Updated: Jun 5, 2018
John Murphy was visiting Hobart and the Bethlehem House on 28th July 2014. This is the largest centre for homeless men in Tasmania, providing crisis services and support for men aged twenty years and older, 24 hours a day.
It was here that John met Jeff Bendall, a case worker at Bethlehem House. John was not on any kind of benefits at the time, instead spending much of his day simply ‘surviving’. With Jeff’s assistance, John soon had access to regular meals, laundry and shower facilities, a lounge room and computers, which are all provided onsite. John began to discuss his skill set with Jeff, and soon after, another artistically inclined resident encouraged John to create a mural for the laundry room.
The mural began initially with a basic lighthouse concept in mind; however it developed considerably, coming to depict a beautiful scene featuring the Iron Pot, Hope Beach, Betsy Island and Bruny Island. Alongside these typically Tasmanian features, John added a seagull, some binoculars, a fence and a ladybug.
Visiting Hobart inside Bethlehem House
Jeff informed John that ladybug symbolises the passing of someone significant, and the fact that John had spontaneously featured one in his work revived a wave of philosophical thinking within him. For John, the mural began to engender feelings of hope and guidance and became a source of both comfort and purpose.
A couple of months later, Jeff’s sister Jane visited Bethlehem House and had a chance to view the finished mural. She began speaking with John and told him how she would love her passion for travel to be illustrated on the blank wall of her travel agency office. After giving him her card, she explained the concept of her charity, which gives mosquito nets and life straws to third world countries.
Soon after, John, who was sleeping in his car at the time, contacted Jane and suggested he complete the mural they had previously discussed. Jane’s charity work had provided food for thought, and he began working on his new project straight away. The mural took around a month to complete, and, displaying John’s interest, empathy and artistic talent, it featured an assortment of evocative scenes, including endangered animals and renowned worldwide destinations.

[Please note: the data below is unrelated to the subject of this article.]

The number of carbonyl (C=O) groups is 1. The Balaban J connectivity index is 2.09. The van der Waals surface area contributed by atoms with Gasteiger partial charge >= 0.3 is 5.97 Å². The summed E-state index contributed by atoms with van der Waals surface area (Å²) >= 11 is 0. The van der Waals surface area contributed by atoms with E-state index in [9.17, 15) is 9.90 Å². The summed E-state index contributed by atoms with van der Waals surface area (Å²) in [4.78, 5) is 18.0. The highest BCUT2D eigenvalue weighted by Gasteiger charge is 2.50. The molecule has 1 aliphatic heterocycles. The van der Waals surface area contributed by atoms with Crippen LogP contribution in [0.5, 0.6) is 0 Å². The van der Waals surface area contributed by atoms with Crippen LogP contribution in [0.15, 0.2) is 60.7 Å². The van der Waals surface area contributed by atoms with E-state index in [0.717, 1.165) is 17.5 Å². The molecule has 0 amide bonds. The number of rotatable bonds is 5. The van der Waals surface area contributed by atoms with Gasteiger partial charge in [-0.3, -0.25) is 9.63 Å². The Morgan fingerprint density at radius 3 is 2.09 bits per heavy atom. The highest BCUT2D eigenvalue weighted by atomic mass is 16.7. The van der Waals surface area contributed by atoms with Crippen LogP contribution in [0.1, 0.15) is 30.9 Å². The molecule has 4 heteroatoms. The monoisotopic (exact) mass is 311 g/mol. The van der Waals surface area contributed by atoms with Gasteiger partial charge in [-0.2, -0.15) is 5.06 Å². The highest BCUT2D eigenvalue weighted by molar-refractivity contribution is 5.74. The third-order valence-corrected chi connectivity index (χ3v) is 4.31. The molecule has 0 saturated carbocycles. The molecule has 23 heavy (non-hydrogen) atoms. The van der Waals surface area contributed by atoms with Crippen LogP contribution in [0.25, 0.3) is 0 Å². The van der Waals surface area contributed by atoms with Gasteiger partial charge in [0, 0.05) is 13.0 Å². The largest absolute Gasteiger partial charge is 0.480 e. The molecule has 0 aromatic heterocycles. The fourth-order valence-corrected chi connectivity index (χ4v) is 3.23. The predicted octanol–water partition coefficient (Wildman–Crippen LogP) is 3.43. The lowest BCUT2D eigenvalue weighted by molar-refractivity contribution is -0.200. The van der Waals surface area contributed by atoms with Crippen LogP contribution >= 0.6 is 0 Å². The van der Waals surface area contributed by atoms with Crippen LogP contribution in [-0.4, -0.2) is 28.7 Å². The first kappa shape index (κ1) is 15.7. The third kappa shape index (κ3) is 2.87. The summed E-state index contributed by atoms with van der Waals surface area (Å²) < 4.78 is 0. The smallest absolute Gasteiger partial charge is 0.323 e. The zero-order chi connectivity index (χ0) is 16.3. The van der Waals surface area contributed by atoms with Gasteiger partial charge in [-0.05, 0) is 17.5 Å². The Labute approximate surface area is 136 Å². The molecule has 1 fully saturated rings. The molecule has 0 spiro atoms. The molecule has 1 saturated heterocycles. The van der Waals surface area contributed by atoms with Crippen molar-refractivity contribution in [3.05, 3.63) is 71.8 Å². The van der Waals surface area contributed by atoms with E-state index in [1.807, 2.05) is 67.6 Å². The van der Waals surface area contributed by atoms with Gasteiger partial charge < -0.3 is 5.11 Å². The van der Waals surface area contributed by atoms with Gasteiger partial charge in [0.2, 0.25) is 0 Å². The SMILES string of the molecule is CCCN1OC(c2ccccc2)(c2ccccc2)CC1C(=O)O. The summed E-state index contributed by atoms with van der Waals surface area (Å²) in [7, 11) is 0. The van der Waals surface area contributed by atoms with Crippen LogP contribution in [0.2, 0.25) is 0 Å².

John visiting Hobart
Although they parted ways afterwards, John reached out to Jane to inform her that because of the opportunity he had been given, he felt he had returned to a straight and narrow path. Since working with Jane, he has been given job opportunities to do other murals, and has had consistent work with house painting.
John wanted to tell his story so that others would be inspired to seize opportunities as he had done, and to encourage others to remain hopeful in more difficult times.
John’s daughter, Anna Murphy – a graduate hairdresser – has particularly been affected by her father’s story. She recently made the decision to attend Bethlehem House in order to provide haircuts to the residents there who otherwise would not be able to afford this luxury. Grateful to Bethlehem House for assisting her father regain his lust for life, she will hone her hairdressing skills while helping the men to regain and retain a confident and positive self-image.
Homeless center in Hobart
When completing the mural on the wall of the Travel with a Cause office, one of the endangered animals that John chose to paint was a butterfly. The philosophy of Travel with a Cause is based on the Butterfly Effect; that one tiny act of goodness has the power to affect the lives of many, as a ripple effect is created. It would appear that John’s story is a perfect example of this in action, as one decision he made led first to a chance meeting, then an opportunity, followed by further prospects and the choice his daughter made to give back to the community.